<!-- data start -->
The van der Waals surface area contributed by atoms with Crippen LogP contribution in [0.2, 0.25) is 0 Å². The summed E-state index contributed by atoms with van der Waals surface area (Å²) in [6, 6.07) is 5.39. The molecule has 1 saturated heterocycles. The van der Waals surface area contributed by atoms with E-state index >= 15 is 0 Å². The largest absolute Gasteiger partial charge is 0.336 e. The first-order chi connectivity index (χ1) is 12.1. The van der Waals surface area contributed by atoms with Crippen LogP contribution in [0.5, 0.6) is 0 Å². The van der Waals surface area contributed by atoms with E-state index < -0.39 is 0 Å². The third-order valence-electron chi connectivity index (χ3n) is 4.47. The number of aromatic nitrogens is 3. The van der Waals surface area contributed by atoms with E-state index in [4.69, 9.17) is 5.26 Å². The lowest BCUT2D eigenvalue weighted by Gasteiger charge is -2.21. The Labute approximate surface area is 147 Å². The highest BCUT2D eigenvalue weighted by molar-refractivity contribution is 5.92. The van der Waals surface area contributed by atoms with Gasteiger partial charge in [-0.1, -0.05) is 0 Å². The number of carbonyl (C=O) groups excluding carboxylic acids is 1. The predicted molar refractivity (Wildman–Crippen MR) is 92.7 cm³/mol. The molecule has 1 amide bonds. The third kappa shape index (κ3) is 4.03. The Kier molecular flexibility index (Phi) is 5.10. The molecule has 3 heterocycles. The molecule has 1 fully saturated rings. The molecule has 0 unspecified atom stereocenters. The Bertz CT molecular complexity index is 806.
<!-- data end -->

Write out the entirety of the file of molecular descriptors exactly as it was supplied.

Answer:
The van der Waals surface area contributed by atoms with Crippen LogP contribution in [0.2, 0.25) is 0 Å². The summed E-state index contributed by atoms with van der Waals surface area (Å²) in [6, 6.07) is 5.39. The molecule has 1 saturated heterocycles. The van der Waals surface area contributed by atoms with E-state index >= 15 is 0 Å². The largest absolute Gasteiger partial charge is 0.336 e. The first-order chi connectivity index (χ1) is 12.1. The van der Waals surface area contributed by atoms with Crippen LogP contribution in [0.5, 0.6) is 0 Å². The van der Waals surface area contributed by atoms with E-state index < -0.39 is 0 Å². The third-order valence-electron chi connectivity index (χ3n) is 4.47. The number of aromatic nitrogens is 3. The van der Waals surface area contributed by atoms with E-state index in [4.69, 9.17) is 5.26 Å². The lowest BCUT2D eigenvalue weighted by Gasteiger charge is -2.21. The Labute approximate surface area is 147 Å². The highest BCUT2D eigenvalue weighted by molar-refractivity contribution is 5.92. The van der Waals surface area contributed by atoms with Gasteiger partial charge in [-0.1, -0.05) is 0 Å². The number of carbonyl (C=O) groups excluding carboxylic acids is 1. The predicted molar refractivity (Wildman–Crippen MR) is 92.7 cm³/mol. The molecule has 1 amide bonds. The third kappa shape index (κ3) is 4.03. The Kier molecular flexibility index (Phi) is 5.10. The molecule has 3 heterocycles. The molecule has 1 fully saturated rings. The molecule has 0 unspecified atom stereocenters. The Bertz CT molecular complexity index is 806.